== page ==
The second Hadley Centre coupled ocean-atmosphere GCM: model description, spinup and validation
- Cite this article as:
- Johns, T., Carnell, R., Crossley, J. et al. Climate Dynamics (1997) 13: 103. doi:10.1007/s003820050155
- 719 Downloads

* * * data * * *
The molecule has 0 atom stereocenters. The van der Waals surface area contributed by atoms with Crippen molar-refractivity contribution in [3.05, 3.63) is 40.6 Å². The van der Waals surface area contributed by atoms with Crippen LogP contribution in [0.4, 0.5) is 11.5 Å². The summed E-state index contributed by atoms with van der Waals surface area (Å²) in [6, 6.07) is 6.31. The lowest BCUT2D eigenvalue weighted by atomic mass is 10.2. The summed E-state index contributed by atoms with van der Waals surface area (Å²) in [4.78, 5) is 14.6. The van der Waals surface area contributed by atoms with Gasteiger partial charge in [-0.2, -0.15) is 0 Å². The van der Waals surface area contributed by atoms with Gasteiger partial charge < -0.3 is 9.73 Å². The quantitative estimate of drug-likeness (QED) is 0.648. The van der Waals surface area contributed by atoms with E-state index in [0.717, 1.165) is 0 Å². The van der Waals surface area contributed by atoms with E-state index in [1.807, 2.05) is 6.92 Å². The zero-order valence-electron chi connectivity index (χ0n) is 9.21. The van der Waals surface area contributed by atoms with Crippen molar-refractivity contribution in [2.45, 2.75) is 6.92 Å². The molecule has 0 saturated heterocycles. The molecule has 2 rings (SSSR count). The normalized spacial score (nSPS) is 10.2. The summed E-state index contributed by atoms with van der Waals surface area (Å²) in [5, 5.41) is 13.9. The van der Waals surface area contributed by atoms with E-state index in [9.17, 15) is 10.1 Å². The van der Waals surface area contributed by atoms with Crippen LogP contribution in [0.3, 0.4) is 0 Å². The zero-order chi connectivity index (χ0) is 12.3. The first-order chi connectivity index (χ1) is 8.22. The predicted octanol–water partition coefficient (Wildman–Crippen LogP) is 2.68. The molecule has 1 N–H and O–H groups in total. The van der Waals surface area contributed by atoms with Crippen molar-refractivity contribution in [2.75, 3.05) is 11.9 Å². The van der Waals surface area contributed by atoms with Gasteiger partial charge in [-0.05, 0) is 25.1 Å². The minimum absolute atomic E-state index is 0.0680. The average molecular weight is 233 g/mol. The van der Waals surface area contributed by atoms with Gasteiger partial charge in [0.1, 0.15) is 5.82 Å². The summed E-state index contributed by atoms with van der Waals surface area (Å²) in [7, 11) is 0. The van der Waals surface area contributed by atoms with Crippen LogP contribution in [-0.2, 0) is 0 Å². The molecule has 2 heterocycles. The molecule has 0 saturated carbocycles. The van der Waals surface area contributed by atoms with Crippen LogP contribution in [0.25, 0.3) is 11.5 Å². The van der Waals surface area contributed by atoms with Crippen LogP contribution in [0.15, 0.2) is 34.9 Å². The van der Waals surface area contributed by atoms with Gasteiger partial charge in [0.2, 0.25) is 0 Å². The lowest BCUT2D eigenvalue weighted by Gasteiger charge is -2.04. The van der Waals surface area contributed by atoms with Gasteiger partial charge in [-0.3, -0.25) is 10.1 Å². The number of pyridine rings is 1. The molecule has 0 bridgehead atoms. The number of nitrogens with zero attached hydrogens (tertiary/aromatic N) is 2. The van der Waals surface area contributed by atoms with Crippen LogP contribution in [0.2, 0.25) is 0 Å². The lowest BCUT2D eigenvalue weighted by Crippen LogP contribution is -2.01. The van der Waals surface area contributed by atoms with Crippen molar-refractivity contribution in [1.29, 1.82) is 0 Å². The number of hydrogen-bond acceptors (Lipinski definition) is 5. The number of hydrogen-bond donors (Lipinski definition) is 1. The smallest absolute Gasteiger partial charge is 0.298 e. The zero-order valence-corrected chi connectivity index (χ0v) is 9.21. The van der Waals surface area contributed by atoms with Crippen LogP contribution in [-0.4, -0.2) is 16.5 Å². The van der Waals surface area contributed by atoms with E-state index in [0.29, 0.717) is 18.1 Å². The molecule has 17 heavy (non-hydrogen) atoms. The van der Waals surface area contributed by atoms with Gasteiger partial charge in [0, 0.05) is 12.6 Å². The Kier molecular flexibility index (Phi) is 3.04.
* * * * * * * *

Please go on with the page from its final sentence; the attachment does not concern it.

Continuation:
This study describes a new coupled ocean-atmosphere general circulation model (OAGCM) developed for studies of climate change and results from a hindcast experiment. The model includes various physical and technical improvements relative to an earlier version of the Hadley Centre OAGCM. A coupled spinup process is used to bring the model to equilibrium. Compared to uncoupled spinup methods this is computationally more expensive, but helps to counter climate drift arising from inadequate sampling of short time scale coupled variability when the components are equilibrated separately. Including sea ice advection and enhancing reference surface salinities in high southern latitudes in austral winter to promote bottom water formation during spinup appears to have stabilized the high-latitude drift exhibited in the earlier model’s control run. In the present study, the atmospheric control climate is stable on multi-century time scales with a drift in global average surface air temperature of only +0.016 K/century, despite a small residual drift in the deep ocean. The control climate is an improvement over the earlier model in several respects, notably in its variability on short time scales. Two anomaly runs are presented incorporating estimated forcing changes over the period 1860 to 1990 arising from greenhouse gases alone and from greenhouse gases plus the radiative scattering effect of sulphate aerosols. These allow validation of the model against the instrumental climate record. Inclusion of aerosol forcing gives a significantly better simulation of historical temperature patterns, although comparisons against recent sea ice trends are equivocal. These studies emphasize the potential importance of including additional forcing terms apart from greenhouse gases in climate simulations, and refining estimates of their spatial distribution and magnitude.